Over the last few weeks I’ve been using a product called Dropbox. This nifty little tool let’s you sync up your files from anywhere and across multiple platforms. It’s a perfect example of Cloud Storage in action.
Keeping data in sync between multiple devices is a real issue. I use two laptops, a MacBook and a main PC on an almost daily basis. I don’t always take the same machine with me but I always have a common set of files I need access to. I’ve tried various ways to solve my data synchronicity issues; Windows Offline Folders, portable hard drives and so on. These solutions fail for various reasons, the main one being the lack of a central automated repository where my data is kept. This is the issue Dropbox solves.
How It Works
Dropbox provides up to 50GB of shared “cloud” storage for storing data. This space is replicated onto a local directory (usually called “My Dropbox”) on each machine that needs to access the shared storage. As files are created and amended, Dropbox keeps them in sync, uploading and downloading changes as needed. Obviously you need an Internet connection to make this work, but these days most PCs and laptops are ‘net connected and changes are kept locally on disk until an Internet connection is detected.
The interface itself is pretty cool. Have a look at the screenshots. There’s an icon for the system tray and if you click it, you get a mini-menu showing the status of uploads and downloads. In my screenshot you can see I’m up to date and using about 81% of the free 2GB allocation.
What’s really neat though are the things you don’t notice; uploads and downloads happen automatically and as groups of files are synchronised, a reminder window appears in the top right of the screen. Also, each file in the Dropbox is overlaid with a tick or a circle symbol to show whether or not it has been synchronised into the “cloud”. See the third screenshot where one file is sync’d and the other is being uploaded. If the same file is edited on multiple machines before being synchronised, then they are stored with a suffix indicating the machine they came from, letting the user sort out update clashes.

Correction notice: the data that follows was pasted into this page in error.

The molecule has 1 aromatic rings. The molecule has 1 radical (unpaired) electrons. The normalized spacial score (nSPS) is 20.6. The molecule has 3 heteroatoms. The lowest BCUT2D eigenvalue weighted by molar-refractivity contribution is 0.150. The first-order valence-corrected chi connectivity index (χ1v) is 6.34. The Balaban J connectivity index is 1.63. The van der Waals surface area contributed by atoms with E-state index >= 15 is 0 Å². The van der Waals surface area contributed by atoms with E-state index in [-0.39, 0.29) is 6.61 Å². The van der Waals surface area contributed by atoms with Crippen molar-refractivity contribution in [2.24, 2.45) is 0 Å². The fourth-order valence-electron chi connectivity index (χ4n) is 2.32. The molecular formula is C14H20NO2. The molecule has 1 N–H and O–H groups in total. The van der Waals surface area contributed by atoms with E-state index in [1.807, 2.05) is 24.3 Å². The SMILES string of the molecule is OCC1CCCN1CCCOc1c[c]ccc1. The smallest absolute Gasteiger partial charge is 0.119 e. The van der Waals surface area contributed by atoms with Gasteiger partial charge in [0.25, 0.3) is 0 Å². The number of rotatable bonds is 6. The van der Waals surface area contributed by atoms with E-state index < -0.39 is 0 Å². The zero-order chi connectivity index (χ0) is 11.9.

Without boring you in the detail, there’s support for Windows, Mac and Linux plus a web interface; files are transmitted via SSL and stored using AES-256 security; you can also share files publicly and publish photos.
Why This is Good
I’ve installed Dropbox across 5 machines (one of which is a virtual Windows host under VMware Fusion) and have found the synchronisation pretty much flawless. At first I used only a limited subset of my main files, but as I’ve used the product more, I’m gaining more confidence in putting more and more data online.
The only flaw I’ve found so far is that I can’t put my Dropbox folder onto a network share. This is pretty annoying as my main machine at home only stores data on a central file server. I did however manage to get a Dropbox folder onto a machine where the network share was also an offline folder.
Online services like this are not a replacement for sensible data management; in addition to storing data on a service like this you should still be keeping regular backups – (a) in case the service goes away (b) in case you corrupt your data.
I’d like to see network shares supported as a Dropbox location. I’d also like to see the equivalent of VSS for Dropbox – so as I change or delete files I can recover previous versions.
The free version of Dropbox comes with 2GB of storage. I’ve just about reached that and I’m considering upgrading to the paid service which gives 50GB a month (although I might do a bit of data re-organisation first!). Go try it for yourself and see how it improves your productivity; you can do cool stuff like move your “favourites” folder into Dropbox and share IE bookmarks between machines – the same goes for any standard folder link.
This is the first of a number of products I’m reviewing. I’ll be keeping a comparison checklist of all of them which will get posted as each product is reviewed.